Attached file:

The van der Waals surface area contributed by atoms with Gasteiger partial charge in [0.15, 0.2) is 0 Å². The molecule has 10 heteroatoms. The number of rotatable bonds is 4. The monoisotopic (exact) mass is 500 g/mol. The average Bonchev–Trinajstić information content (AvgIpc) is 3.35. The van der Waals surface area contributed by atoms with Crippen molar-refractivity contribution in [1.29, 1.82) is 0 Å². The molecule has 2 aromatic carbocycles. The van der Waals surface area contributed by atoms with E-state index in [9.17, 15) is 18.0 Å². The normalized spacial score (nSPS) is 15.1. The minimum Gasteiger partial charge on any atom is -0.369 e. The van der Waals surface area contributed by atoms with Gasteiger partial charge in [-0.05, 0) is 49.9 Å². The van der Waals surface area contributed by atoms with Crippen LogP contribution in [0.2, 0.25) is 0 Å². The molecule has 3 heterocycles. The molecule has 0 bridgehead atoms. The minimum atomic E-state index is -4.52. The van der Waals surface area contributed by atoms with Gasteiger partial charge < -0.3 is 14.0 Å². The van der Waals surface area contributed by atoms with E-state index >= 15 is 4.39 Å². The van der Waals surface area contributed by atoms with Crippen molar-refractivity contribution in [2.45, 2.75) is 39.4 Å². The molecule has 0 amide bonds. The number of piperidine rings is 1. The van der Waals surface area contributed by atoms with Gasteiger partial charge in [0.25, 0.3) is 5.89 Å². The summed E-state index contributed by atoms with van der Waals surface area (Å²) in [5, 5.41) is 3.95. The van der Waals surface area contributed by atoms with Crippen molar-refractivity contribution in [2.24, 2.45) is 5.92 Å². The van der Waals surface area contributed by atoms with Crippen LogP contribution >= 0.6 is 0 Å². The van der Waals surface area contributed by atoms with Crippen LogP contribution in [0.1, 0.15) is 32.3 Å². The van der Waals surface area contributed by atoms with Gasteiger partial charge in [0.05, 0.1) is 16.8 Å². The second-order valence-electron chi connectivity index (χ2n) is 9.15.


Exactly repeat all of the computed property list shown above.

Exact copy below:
The van der Waals surface area contributed by atoms with Gasteiger partial charge in [0.15, 0.2) is 0 Å². The molecule has 10 heteroatoms. The number of rotatable bonds is 4. The monoisotopic (exact) mass is 500 g/mol. The average Bonchev–Trinajstić information content (AvgIpc) is 3.35. The van der Waals surface area contributed by atoms with Crippen molar-refractivity contribution in [1.29, 1.82) is 0 Å². The molecule has 2 aromatic carbocycles. The van der Waals surface area contributed by atoms with E-state index in [9.17, 15) is 18.0 Å². The normalized spacial score (nSPS) is 15.1. The minimum Gasteiger partial charge on any atom is -0.369 e. The van der Waals surface area contributed by atoms with Gasteiger partial charge in [-0.05, 0) is 49.9 Å². The van der Waals surface area contributed by atoms with Crippen LogP contribution in [0.2, 0.25) is 0 Å². The molecule has 3 heterocycles. The molecule has 0 bridgehead atoms. The minimum atomic E-state index is -4.52. The van der Waals surface area contributed by atoms with Gasteiger partial charge < -0.3 is 14.0 Å². The van der Waals surface area contributed by atoms with E-state index >= 15 is 4.39 Å². The van der Waals surface area contributed by atoms with Crippen molar-refractivity contribution in [2.45, 2.75) is 39.4 Å². The molecule has 0 amide bonds. The number of piperidine rings is 1. The van der Waals surface area contributed by atoms with Gasteiger partial charge in [0.25, 0.3) is 5.89 Å². The summed E-state index contributed by atoms with van der Waals surface area (Å²) in [5, 5.41) is 3.95. The van der Waals surface area contributed by atoms with Crippen molar-refractivity contribution in [2.24, 2.45) is 5.92 Å². The van der Waals surface area contributed by atoms with Crippen LogP contribution >= 0.6 is 0 Å². The van der Waals surface area contributed by atoms with Crippen LogP contribution in [0.1, 0.15) is 32.3 Å². The van der Waals surface area contributed by atoms with Gasteiger partial charge in [0.05, 0.1) is 16.8 Å². The second-order valence-electron chi connectivity index (χ2n) is 9.15.